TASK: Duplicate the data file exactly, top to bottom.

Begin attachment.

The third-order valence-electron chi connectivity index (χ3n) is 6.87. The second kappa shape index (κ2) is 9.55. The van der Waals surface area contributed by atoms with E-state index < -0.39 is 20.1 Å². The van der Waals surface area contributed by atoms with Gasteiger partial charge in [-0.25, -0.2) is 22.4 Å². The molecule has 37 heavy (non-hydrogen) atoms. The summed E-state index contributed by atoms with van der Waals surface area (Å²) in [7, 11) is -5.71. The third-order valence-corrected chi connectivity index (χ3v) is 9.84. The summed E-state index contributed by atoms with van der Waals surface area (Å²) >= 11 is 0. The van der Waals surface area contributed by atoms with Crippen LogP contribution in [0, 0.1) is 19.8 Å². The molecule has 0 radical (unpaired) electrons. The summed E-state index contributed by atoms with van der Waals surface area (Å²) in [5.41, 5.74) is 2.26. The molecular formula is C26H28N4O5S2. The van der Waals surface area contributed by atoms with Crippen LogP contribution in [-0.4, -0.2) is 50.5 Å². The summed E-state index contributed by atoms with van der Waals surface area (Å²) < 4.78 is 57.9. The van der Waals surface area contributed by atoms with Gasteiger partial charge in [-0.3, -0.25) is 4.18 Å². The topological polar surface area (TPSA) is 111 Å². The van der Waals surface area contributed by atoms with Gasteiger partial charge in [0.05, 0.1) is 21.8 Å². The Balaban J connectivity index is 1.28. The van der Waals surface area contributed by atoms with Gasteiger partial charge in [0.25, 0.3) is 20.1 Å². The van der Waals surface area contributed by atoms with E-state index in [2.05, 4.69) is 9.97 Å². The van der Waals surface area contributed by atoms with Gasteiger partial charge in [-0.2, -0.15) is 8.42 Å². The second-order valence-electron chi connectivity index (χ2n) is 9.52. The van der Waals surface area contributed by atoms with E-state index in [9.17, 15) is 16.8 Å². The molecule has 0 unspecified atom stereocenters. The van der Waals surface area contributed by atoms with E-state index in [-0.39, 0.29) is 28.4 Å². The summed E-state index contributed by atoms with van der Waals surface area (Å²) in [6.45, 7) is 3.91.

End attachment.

The third-order valence-electron chi connectivity index (χ3n) is 6.87. The second kappa shape index (κ2) is 9.55. The van der Waals surface area contributed by atoms with E-state index < -0.39 is 20.1 Å². The van der Waals surface area contributed by atoms with Gasteiger partial charge in [-0.25, -0.2) is 22.4 Å². The molecule has 37 heavy (non-hydrogen) atoms. The summed E-state index contributed by atoms with van der Waals surface area (Å²) in [7, 11) is -5.71. The third-order valence-corrected chi connectivity index (χ3v) is 9.84. The summed E-state index contributed by atoms with van der Waals surface area (Å²) >= 11 is 0. The van der Waals surface area contributed by atoms with Crippen LogP contribution in [0, 0.1) is 19.8 Å². The molecule has 0 radical (unpaired) electrons. The summed E-state index contributed by atoms with van der Waals surface area (Å²) in [5.41, 5.74) is 2.26. The molecular formula is C26H28N4O5S2. The van der Waals surface area contributed by atoms with Crippen LogP contribution in [-0.4, -0.2) is 50.5 Å². The summed E-state index contributed by atoms with van der Waals surface area (Å²) < 4.78 is 57.9. The van der Waals surface area contributed by atoms with Gasteiger partial charge in [-0.3, -0.25) is 4.18 Å². The topological polar surface area (TPSA) is 111 Å². The van der Waals surface area contributed by atoms with Gasteiger partial charge in [0.05, 0.1) is 21.8 Å². The Balaban J connectivity index is 1.28. The van der Waals surface area contributed by atoms with Gasteiger partial charge in [0.25, 0.3) is 20.1 Å². The van der Waals surface area contributed by atoms with E-state index in [2.05, 4.69) is 9.97 Å². The van der Waals surface area contributed by atoms with Gasteiger partial charge in [-0.2, -0.15) is 8.42 Å². The second-order valence-electron chi connectivity index (χ2n) is 9.52. The van der Waals surface area contributed by atoms with E-state index in [9.17, 15) is 16.8 Å². The molecule has 0 unspecified atom stereocenters. The van der Waals surface area contributed by atoms with E-state index in [-0.39, 0.29) is 28.4 Å². The summed E-state index contributed by atoms with van der Waals surface area (Å²) in [6.45, 7) is 3.91.